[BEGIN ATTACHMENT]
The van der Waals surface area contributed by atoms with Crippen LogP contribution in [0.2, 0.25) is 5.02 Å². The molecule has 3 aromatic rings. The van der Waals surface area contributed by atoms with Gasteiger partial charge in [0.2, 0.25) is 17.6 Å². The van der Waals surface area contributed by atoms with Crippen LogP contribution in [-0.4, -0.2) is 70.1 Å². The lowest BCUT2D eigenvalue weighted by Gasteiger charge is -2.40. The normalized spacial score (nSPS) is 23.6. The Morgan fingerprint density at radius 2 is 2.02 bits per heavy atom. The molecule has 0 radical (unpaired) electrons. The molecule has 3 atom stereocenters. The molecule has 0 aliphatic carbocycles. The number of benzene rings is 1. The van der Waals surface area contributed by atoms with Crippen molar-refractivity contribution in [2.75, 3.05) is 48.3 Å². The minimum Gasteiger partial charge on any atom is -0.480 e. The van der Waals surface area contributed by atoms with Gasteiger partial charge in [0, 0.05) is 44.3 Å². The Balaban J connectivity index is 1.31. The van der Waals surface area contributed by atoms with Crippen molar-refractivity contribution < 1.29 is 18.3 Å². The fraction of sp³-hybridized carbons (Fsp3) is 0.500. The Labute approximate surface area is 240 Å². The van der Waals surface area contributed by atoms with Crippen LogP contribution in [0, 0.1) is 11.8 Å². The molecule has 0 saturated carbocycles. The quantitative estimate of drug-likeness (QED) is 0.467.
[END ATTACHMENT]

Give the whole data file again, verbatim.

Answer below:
The van der Waals surface area contributed by atoms with Crippen LogP contribution in [0.2, 0.25) is 5.02 Å². The molecule has 3 aromatic rings. The van der Waals surface area contributed by atoms with Gasteiger partial charge in [0.2, 0.25) is 17.6 Å². The van der Waals surface area contributed by atoms with Crippen LogP contribution in [-0.4, -0.2) is 70.1 Å². The lowest BCUT2D eigenvalue weighted by Gasteiger charge is -2.40. The normalized spacial score (nSPS) is 23.6. The Morgan fingerprint density at radius 2 is 2.02 bits per heavy atom. The molecule has 0 radical (unpaired) electrons. The molecule has 3 atom stereocenters. The molecule has 0 aliphatic carbocycles. The number of benzene rings is 1. The van der Waals surface area contributed by atoms with Crippen molar-refractivity contribution in [2.75, 3.05) is 48.3 Å². The minimum Gasteiger partial charge on any atom is -0.480 e. The van der Waals surface area contributed by atoms with Gasteiger partial charge in [0, 0.05) is 44.3 Å². The Balaban J connectivity index is 1.31. The van der Waals surface area contributed by atoms with Crippen molar-refractivity contribution < 1.29 is 18.3 Å². The fraction of sp³-hybridized carbons (Fsp3) is 0.500. The Labute approximate surface area is 240 Å². The van der Waals surface area contributed by atoms with Crippen LogP contribution in [0, 0.1) is 11.8 Å². The molecule has 0 saturated carbocycles. The quantitative estimate of drug-likeness (QED) is 0.467.